bat acceleration, hitter reaction time, mental approach, pitching velocity, Uncategorized

Why Pitching Machines Can Help

My trusty old Personal Pitcher finally died the other day.  We had been through a lot together.  This handy, highly portable machine (if you’re unfamiliar with the model) fires out golf-sized Wiffleballs from atop a tripod.  Naturally, it doesn’t fire them very fast; but in hitting–and pitching–the relevant datum is reaction time or, as some call it, perceived velocity.  In other words, you can position yourself so closely to a little coffee grinder incapable of shooting out anything faster than 40 mph that you have just a split second to react; and you can whittle that split second down until it’s equal to the few dozen milliseconds that an Aroldis Chapman fastball gives you.

That’s how I used my Personal Pitcher.  To make matters even more challenging for me, it had decided in its waning years to vary the times between giving me the green alert-flashes that signal imminent firings; and then, going a step farther, it would tend to abbreviate the amount of time that flashes actually flashed, especially once it had been pumping a while.  I got to where I would listen for the rattle of a ball dropping into the firing chute rather than key on the treacherous light.  If a plane, a loud vehicle, or a lawnmower passed at the wrong moment, I was helpless.

A love/hate relationship developed between us–but, honestly, I did not intend to strike PP with my bat on one occasion, though I had pondered doing so on many occasions.  It was the crafty midget’s own fault: I got so far out in front of a change-up that the handle slipped away from me.  Then again, maybe that was my fault.  I should have rotated the used, cracked balls out for new ones more often… but I wanted the additional challenge of having pitches approach me at varying speeds and traveling different paths.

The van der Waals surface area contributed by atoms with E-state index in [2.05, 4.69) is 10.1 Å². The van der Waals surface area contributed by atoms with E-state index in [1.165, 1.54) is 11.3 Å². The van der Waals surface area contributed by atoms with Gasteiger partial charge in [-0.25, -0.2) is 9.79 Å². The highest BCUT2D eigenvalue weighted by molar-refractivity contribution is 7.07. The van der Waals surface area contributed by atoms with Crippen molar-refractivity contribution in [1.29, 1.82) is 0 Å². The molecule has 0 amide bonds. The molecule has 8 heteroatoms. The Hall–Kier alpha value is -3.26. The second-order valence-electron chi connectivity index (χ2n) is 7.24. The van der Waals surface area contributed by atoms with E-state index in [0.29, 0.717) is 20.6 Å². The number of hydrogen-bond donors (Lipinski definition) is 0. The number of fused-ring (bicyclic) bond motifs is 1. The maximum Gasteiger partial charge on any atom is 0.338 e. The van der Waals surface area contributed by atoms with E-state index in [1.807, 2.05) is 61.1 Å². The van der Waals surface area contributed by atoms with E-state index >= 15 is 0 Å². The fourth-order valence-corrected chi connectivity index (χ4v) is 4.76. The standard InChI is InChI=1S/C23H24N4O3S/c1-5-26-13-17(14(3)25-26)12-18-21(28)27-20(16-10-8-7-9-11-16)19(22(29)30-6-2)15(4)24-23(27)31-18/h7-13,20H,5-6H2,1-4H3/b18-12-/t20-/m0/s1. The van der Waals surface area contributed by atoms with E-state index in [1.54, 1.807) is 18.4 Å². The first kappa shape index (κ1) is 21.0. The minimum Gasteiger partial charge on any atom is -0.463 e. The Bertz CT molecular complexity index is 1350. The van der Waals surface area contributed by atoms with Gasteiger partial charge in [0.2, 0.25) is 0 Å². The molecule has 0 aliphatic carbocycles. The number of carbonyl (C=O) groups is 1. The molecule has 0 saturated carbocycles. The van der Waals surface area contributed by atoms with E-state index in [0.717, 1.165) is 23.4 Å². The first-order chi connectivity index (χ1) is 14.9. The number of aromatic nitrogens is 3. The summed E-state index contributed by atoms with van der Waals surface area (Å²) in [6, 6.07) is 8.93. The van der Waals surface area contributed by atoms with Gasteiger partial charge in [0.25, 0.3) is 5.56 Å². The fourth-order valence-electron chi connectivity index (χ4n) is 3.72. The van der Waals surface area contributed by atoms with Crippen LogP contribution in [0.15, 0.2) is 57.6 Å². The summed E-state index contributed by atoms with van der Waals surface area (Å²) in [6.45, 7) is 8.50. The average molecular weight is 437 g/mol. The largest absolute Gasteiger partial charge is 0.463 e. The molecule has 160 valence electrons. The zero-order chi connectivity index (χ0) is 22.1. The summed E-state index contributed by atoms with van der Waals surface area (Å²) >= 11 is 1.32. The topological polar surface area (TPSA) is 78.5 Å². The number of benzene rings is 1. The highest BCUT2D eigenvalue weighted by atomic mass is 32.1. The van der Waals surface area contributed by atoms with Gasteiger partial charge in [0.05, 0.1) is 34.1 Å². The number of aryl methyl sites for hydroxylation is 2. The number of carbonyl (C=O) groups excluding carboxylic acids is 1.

Well, R.I.P., old enemy, old friend.  Fortunately, I have a replacement all warmed up and ready to take the mound (for the signs of wear and tear in PP Senior had become all too apparent after the “flying bat” incident).

What I really wish to accomplish here is not the eulogizing of an old piece of equipment, but the emphasizing that my experimental methods have some validity.  No, I haven’t been testing myself against live pitching.  I don’t have the resources for that.  On the other hand, I am able to position myself so near to my pitching machine that I can simulate reaction times less generous than any I would have if a healthy youngster were trying to bore one in (and I don’t have to worry about getting concussed by a regulation hardball).  A critic might respond, “That’s exactly the problem.  Your reaction time is too brief.  You’re not simulating a game situation where the hitter has to key his load on the motions of a moving human body–you’re just coiling up and then springing at the first white you see in the air.”

Here’s my answer to that–and I will wrap up this short commentary after I make the point.  Hitting is all about giving yourself time.  If you can create a method that reliably produces low line drives off a reaction time simulating 90+ mph, then you can always scale that method down to circumstances that are more “real life”.  Said another way, if you develop a hitting method that allows you to be very quick, then you can wait for a very long time.  You can watch the pitch almost into the catcher’s mitt.

That’s what I seek to offer with the Deadball Era methods advanced on this site.  I want to go up the middle or even a little oppo, and I want to strike the ball’s heart with the barrel modestly descending rather than have to carry my bat head out well in front of the plate to achieve “launch angle”.  I can test whether I’m achieving my ends quite effectively by hacking away at the old Personal Pitcher… or, now, my new Personal Pitcher.  If I recruit human arms and legs at some point to give me more cues in my load–why, so much the better!